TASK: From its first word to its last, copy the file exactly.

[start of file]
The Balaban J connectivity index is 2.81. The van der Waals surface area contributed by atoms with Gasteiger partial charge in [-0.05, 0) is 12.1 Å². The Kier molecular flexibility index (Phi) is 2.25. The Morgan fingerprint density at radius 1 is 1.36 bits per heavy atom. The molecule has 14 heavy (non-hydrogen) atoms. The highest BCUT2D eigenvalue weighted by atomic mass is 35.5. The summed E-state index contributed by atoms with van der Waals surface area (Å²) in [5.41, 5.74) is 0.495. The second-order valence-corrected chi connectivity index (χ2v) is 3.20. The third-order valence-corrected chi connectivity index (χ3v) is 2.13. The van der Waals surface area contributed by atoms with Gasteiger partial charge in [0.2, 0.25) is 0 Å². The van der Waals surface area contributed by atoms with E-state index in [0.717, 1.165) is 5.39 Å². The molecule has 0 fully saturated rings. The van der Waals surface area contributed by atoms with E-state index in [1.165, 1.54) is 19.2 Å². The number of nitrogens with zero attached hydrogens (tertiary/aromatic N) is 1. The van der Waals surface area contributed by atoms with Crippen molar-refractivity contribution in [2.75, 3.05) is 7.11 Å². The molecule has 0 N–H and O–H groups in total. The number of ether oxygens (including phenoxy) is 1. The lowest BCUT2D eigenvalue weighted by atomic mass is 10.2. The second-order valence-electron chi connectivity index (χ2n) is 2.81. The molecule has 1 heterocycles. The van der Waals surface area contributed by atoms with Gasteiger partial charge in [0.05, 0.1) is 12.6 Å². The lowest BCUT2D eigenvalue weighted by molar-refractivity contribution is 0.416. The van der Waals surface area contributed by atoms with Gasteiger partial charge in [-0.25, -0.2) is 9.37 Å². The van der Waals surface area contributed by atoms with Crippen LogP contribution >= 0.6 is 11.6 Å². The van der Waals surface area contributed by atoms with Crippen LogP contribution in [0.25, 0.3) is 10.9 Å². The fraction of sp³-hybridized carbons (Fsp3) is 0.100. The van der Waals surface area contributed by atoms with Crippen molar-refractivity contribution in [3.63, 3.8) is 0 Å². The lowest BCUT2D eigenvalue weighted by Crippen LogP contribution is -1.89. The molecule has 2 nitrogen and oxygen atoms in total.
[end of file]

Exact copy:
The Balaban J connectivity index is 2.81. The van der Waals surface area contributed by atoms with Gasteiger partial charge in [-0.05, 0) is 12.1 Å². The Kier molecular flexibility index (Phi) is 2.25. The Morgan fingerprint density at radius 1 is 1.36 bits per heavy atom. The molecule has 14 heavy (non-hydrogen) atoms. The highest BCUT2D eigenvalue weighted by atomic mass is 35.5. The summed E-state index contributed by atoms with van der Waals surface area (Å²) in [5.41, 5.74) is 0.495. The second-order valence-corrected chi connectivity index (χ2v) is 3.20. The third-order valence-corrected chi connectivity index (χ3v) is 2.13. The van der Waals surface area contributed by atoms with Gasteiger partial charge in [0.2, 0.25) is 0 Å². The van der Waals surface area contributed by atoms with E-state index in [0.717, 1.165) is 5.39 Å². The molecule has 0 fully saturated rings. The van der Waals surface area contributed by atoms with E-state index in [1.165, 1.54) is 19.2 Å². The number of nitrogens with zero attached hydrogens (tertiary/aromatic N) is 1. The van der Waals surface area contributed by atoms with Crippen molar-refractivity contribution in [2.75, 3.05) is 7.11 Å². The molecule has 0 N–H and O–H groups in total. The number of ether oxygens (including phenoxy) is 1. The lowest BCUT2D eigenvalue weighted by atomic mass is 10.2. The second-order valence-electron chi connectivity index (χ2n) is 2.81. The molecule has 1 heterocycles. The van der Waals surface area contributed by atoms with Gasteiger partial charge in [0.05, 0.1) is 12.6 Å². The lowest BCUT2D eigenvalue weighted by molar-refractivity contribution is 0.416. The van der Waals surface area contributed by atoms with Gasteiger partial charge in [-0.25, -0.2) is 9.37 Å². The van der Waals surface area contributed by atoms with Crippen LogP contribution >= 0.6 is 11.6 Å². The van der Waals surface area contributed by atoms with Crippen LogP contribution in [0.25, 0.3) is 10.9 Å². The fraction of sp³-hybridized carbons (Fsp3) is 0.100. The van der Waals surface area contributed by atoms with Crippen molar-refractivity contribution in [3.63, 3.8) is 0 Å². The lowest BCUT2D eigenvalue weighted by Crippen LogP contribution is -1.89. The molecule has 2 nitrogen and oxygen atoms in total.